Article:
June 18, 2019
By Aaron Sheldrick
TOKYO (Reuters) – Oil prices were falling for a second day on Tuesday, after more signs that global economic growth is being hit by U.S.-China trade tensions, although losses were limited amid tensions in the Middle East after tanker attacks last week.
Brent crude futures were down 16 cents, or 0.3%, at $60.78 a barrel by 0215 GMT. They fell 1.7% in the previous session on concerns about slowing global growth.
U.S. West Texas Intermediate (WTI) crude futures were down 12 cents, or 0.2%, at $51.92. They dropped 1.1% on Monday.
The New York Federal Reserve said on Monday that its gauge of business growth in New York state posted a record fall this month to its weakest level in more than 2-1/2 years, suggesting an abrupt contraction in regional activity.
U.S. business sentiment has sagged as tensions over trade have escalated between China and the United States and on signs of softness in the labor market.
“The (oil) market is in a rut and desperately in need of some robust economic data to get it out of this funk,” said Stephen Innes, managing partner at Vanguard Markets in Bangkok.
Oil prices have fallen around 20% since 2019 highs reached in April, in part due to concerns about the U.S.-China trade war and disappointing economic data.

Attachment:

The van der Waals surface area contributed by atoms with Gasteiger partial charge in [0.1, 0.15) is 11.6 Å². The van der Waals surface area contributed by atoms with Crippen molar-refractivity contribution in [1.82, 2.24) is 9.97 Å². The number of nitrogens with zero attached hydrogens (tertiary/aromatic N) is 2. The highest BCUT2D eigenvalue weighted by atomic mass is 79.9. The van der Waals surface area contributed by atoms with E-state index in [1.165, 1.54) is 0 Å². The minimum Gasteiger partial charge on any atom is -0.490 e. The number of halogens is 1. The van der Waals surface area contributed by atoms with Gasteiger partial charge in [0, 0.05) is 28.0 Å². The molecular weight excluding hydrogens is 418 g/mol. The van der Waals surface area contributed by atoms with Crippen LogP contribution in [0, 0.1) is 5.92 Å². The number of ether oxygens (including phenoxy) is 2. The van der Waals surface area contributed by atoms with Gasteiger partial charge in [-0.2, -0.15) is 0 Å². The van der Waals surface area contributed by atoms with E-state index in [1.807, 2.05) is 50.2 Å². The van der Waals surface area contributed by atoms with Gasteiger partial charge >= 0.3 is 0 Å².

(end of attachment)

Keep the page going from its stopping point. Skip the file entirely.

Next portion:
U.S. President Donald Trump and China’s President Xi Jinping could meet at the G20 summit in Japan later this month. Trump has said he would meet Xi at the event, although China has not confirmed the meeting.
Putting further pressure on oil, the U.S. energy department said on Monday that shale oil output is expected to reach a record in July.
But tensions in the Middle East are likely to keep prices supported, analysts said.
Acting U.S. Defense Secretary Patrick Shanahan announced on Monday the deployment of about 1,000 more troops to the Middle East for what he said were defensive purposes, citing concerns about a threat from Iran.
Fears of a confrontation between Iran and the United States have mounted since last Thursday when two oil tankers were attacked, which Washington has blamed on Tehran. Iran has denied involvement.
(Reporting by Aaron Sheldrick; Editing by Richard Pullin and Joseph Radford)